Understanding the Differences Between Each Type of Candle Wax
Out of paraffin, soy, beeswax, and other options, which is the healthiest and will burn the longest?
From warm pumpkin to clean and crisp linen, there's an endless array of deliciously scented candles to choose from. But if you look closely, you'll notice that not all candles are made of the same type of wax—even if they look nearly identical. Like scents, there are a variety of different wax materials that candles can be made from, whether store-bought or handcrafted. "Wax is considered the 'fuel' of your candle," says Chrissy Fitchl, founder and CEO of Apotheke, an artisanal candle company in Brooklyn. "When melted, it evaporates, which is how scent is released into your home."
While there are a number of different types of candle wax—including blends—the most popular are paraffin (also known as mineral wax), soy, and beeswax, says Fitchl. Coconut wax—a relative newcomer—is also gaining popularity, she adds. So, which type of candle wax is better? The answer isn't entirely cut and dry, as the various types all have pros and cons.
Paraffin wax—a very inexpensive wax—is most widely used across candle brands, says Fitchl, because it can hold a high amount of fragrance and color. It also comes in various melt points, making it suitable for making many different types of candles, from containers to pillars. That said, it's not considered the most eco-friendly type of candle wax, since it's made from a byproduct of the oil industry, she explains. Another downside: If not properly cared for, a paraffin wax candle will create soot. For candle making, try ArtMinds Paraffin Wax ($4.99, michaels.com).
Soy wax is a mid-range wax with a slow burn, making it a great value. The wax is made from—what else—soy beans, and is considered more eco-friendly than paraffin wax. That said, it is a byproduct of the soybean industry, and there are growing concerns over deforestation, fertilizers, and pesticides used in the process, says Fitchl. It can also be relatively difficult to work with: "It's very temperamental with temperature and can shrink, as well as 'frost' with white spots," says Fritchl. The wax doesn't hold quite as much fragrance either, though this can be a pro or a con, depending on how heavy of a scent you like. For candle making, try American Soy Organics Wax ($16, amazon.com).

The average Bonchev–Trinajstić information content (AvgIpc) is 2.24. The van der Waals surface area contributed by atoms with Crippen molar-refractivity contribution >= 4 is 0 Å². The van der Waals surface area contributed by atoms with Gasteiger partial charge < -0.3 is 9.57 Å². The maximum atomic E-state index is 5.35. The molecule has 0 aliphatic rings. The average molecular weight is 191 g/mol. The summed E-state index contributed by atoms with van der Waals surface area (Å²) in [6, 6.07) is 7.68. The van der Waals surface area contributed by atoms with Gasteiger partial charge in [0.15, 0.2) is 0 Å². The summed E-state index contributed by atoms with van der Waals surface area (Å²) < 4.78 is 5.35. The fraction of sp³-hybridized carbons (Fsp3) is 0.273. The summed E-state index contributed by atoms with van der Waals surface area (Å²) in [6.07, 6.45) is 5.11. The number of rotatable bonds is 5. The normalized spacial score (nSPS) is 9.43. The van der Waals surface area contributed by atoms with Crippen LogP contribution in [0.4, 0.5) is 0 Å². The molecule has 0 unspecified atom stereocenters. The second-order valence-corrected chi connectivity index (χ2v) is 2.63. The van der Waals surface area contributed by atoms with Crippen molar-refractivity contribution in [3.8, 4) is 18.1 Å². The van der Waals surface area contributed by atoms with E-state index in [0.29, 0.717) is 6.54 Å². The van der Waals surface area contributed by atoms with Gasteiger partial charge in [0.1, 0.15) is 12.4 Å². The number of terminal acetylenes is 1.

Beeswax is one of the oldest forms of candle wax and is another eco-friendly option, since it's derived from bees during the honey-making process. Because of this, beeswax has a very subtle naturally sweet aroma that helps purify the air. Beeswax is also a harder, more solid wax that's often used in blends for container candles or to make unscented pillars, says Fritchl. For candle making, try Sky Organics Organic White Beeswax Pellets ($14.95, amazon.com).
This newer type of wax is harvested from coconuts—a high-yield and sustainable crop, says Fritchl. Coconut wax is popular for this reason, but also because it holds fragrance and color very well, plus has a clean burn that produces very little soot. Unfortunately, it tends to be most expensive candle wax of the bunch. For candle making, try ArtMinds Simple Serenity Coconut Wax Block ($12.99, michaels.com).
When shopping for candles, you'll often see blends. "Many brands blend different waxes together to form a more eco-friendly option that burns strong," says Fritchl.
What type of candle wax should you use?
The type of wax you choose is ultimately a matter of personal preference, depending on what type of candle you're making, how much you want to spend, what strength of fragrance you prefer, and how eco-conscious you are. At the end of the day, these popular types of candle wax all have their own draws and drawbacks.
And remember: No matter what you choose, the combination of wax, grade of fragrance, wick, and vessel are all extremely important to the overall marker of quality and the resulting experience you'll have, says Fitchl.